Altruism has been defined as spontaneously doing a good deed with the pure and sole aim to decrease the suffering or sorrow of another person and to increase that person’s happiness, even at some personal cost. For example, suffering discomforts, including sometimes fainting, yet determined to help those in need, blood donors continue to give blood regularly without any recompense. Or to lengthen a stranger’s life, a woman enrolled in the National Bone Marrow database enters a hospital to undergo the procedure to donate marrow to a stranger who was a “match.”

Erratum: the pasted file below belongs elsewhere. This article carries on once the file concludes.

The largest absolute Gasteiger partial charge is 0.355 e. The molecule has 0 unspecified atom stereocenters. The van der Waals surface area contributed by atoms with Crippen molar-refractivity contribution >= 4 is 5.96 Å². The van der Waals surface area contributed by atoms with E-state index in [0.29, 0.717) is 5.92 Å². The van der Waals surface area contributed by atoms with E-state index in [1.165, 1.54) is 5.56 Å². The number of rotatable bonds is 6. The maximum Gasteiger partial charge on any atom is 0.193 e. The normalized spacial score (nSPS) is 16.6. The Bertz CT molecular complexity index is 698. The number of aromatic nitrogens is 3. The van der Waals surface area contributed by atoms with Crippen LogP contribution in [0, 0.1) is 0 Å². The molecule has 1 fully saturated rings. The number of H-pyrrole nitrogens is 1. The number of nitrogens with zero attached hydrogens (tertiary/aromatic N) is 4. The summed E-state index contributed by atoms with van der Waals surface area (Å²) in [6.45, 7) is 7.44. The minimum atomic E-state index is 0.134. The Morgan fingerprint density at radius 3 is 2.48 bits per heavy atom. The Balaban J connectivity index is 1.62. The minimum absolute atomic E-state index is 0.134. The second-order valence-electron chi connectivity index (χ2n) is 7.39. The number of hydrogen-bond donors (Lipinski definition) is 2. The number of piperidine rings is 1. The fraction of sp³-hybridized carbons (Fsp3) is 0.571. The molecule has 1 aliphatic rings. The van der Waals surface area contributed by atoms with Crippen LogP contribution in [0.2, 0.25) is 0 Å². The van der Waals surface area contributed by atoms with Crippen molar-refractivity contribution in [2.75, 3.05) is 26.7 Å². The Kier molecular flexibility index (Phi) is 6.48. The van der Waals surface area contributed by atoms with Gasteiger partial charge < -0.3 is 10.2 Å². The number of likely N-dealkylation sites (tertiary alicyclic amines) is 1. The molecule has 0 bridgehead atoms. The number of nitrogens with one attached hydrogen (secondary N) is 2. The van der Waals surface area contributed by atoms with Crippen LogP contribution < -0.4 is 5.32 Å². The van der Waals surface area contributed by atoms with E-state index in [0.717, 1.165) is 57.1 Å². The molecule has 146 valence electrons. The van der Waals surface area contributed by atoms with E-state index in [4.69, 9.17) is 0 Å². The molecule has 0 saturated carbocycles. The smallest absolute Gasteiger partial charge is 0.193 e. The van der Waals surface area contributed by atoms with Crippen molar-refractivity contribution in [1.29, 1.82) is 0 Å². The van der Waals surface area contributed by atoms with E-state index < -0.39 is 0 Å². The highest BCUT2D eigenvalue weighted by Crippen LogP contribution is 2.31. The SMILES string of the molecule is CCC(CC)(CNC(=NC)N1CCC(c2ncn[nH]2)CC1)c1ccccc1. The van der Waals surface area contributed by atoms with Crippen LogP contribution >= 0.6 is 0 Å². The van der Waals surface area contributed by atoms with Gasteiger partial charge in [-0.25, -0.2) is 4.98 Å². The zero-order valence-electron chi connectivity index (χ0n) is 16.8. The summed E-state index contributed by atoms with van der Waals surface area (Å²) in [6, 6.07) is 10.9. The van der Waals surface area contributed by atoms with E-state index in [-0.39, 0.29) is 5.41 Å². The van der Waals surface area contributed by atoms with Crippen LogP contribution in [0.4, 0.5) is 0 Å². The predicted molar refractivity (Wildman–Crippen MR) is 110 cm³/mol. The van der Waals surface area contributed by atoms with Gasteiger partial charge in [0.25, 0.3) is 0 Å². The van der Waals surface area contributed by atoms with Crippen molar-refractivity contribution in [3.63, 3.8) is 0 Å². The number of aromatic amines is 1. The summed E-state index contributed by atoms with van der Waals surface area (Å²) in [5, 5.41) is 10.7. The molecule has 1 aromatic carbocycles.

Altruism contrasts with prosocial behaviors, such as sharing, donating, and soothing that may occur with a variety of other motivations. A neighbor might generously lend you a cup of sugar figuring that someday ...

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